Overload is one of the key principles of training, whether you are training for fitness, weight-loss, strength, flexibility, balance or anything, really. If you want to improve, then mastering the principle of overload is essential.
Overload works as result of forcing your body to adapt to ensure it is able to handle what you are going to throw at it next; it’s a kind of defence mechanism for the body. Take a resistance training session for example: during the session you will overload your muscles, causing minor damage to the muscle tissue. Your body will react by repairing the damaged muscle and adding in some slight improvements in strength, size, etc. to try to make sure that if you were to do the same thing again, your body will be able to handle it without as much damage occurring.
Although the mechanisms of damage and repair will differ, the same principle applies when training other fitness components such as cardiovascular fitness, flexibility and balance.
But how to overload your training? There are three main ways in which you can continually overload your body while you are training and they are all pretty self-explanatory.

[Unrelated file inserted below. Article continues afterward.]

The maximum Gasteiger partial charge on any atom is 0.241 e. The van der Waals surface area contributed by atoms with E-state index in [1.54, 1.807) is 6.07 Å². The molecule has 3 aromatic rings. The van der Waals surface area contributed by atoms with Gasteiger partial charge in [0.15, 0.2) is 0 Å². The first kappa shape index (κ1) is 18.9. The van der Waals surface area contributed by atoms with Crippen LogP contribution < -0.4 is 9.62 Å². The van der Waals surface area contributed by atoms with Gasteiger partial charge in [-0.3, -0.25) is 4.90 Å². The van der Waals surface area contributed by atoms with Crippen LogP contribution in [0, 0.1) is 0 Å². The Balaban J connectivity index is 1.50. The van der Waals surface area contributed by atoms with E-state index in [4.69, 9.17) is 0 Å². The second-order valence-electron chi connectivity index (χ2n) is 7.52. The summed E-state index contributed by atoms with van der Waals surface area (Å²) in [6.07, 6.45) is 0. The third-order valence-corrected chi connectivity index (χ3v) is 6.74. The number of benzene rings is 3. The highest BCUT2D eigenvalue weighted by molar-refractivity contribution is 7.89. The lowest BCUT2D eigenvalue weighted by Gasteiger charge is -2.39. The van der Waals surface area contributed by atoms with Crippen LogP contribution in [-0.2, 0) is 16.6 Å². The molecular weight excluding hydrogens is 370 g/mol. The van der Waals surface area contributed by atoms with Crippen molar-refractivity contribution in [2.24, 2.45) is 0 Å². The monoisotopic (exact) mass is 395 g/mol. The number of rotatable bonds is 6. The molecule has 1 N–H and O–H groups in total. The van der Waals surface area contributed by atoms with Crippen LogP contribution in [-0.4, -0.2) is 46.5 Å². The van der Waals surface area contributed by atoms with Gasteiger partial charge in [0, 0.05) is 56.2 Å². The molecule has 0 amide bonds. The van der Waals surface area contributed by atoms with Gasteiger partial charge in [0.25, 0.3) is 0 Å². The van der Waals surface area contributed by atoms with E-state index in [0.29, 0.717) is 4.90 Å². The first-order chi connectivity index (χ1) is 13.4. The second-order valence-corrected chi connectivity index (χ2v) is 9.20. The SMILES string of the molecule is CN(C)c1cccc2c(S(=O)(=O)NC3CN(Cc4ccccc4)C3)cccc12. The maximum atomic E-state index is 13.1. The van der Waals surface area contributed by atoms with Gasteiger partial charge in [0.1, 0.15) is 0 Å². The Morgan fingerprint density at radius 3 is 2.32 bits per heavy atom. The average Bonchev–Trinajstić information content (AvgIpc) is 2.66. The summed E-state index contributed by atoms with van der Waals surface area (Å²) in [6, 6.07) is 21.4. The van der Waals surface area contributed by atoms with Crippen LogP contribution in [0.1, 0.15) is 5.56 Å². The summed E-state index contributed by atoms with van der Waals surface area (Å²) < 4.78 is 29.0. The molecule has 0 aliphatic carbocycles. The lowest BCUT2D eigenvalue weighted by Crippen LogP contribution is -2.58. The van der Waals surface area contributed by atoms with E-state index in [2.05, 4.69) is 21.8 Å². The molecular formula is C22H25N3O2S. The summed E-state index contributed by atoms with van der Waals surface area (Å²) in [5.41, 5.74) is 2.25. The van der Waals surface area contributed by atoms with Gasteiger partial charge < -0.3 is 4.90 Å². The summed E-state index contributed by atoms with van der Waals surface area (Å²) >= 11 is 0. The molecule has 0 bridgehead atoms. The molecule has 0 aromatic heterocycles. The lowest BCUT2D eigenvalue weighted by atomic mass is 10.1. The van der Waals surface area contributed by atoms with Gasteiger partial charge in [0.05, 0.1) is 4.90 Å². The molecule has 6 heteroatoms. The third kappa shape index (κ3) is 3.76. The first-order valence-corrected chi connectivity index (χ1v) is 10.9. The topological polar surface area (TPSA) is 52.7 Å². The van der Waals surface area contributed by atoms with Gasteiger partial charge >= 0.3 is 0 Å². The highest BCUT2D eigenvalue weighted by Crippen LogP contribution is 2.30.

Intensity – The intensity at which you are training. This can be measured by the speed at which you are running, riding, rowing etc. For resistance training, it is a combination of the weight you lift and the number of sets and repetitions performed.
Duration – How long your training session lasts for. This can also be further broken down into the length of each interval, or rest period, or even into the tempo of a single repetition of a strength session.
Frequency – How often you are performing the same program. When altering the frequency of an exercise program, special consideration should also be paid to allowing enough recovery in between sessions, particularly sessions working the same fitness component and muscle groups.
So by changing these three variables in your workout you will be able to continually overload your body, improve fitness and increase weight-loss. It would also be recommended that frequency should only be increased on rare occasions as your fitness and recovery measurably improves. You should also only overload one aspect of your training per session, writing down the info from your workout (such as speeds, weights, sets, repetitions and durations), to make sure you don’t go backwards; you should always look to improve on the previous sessions in some way.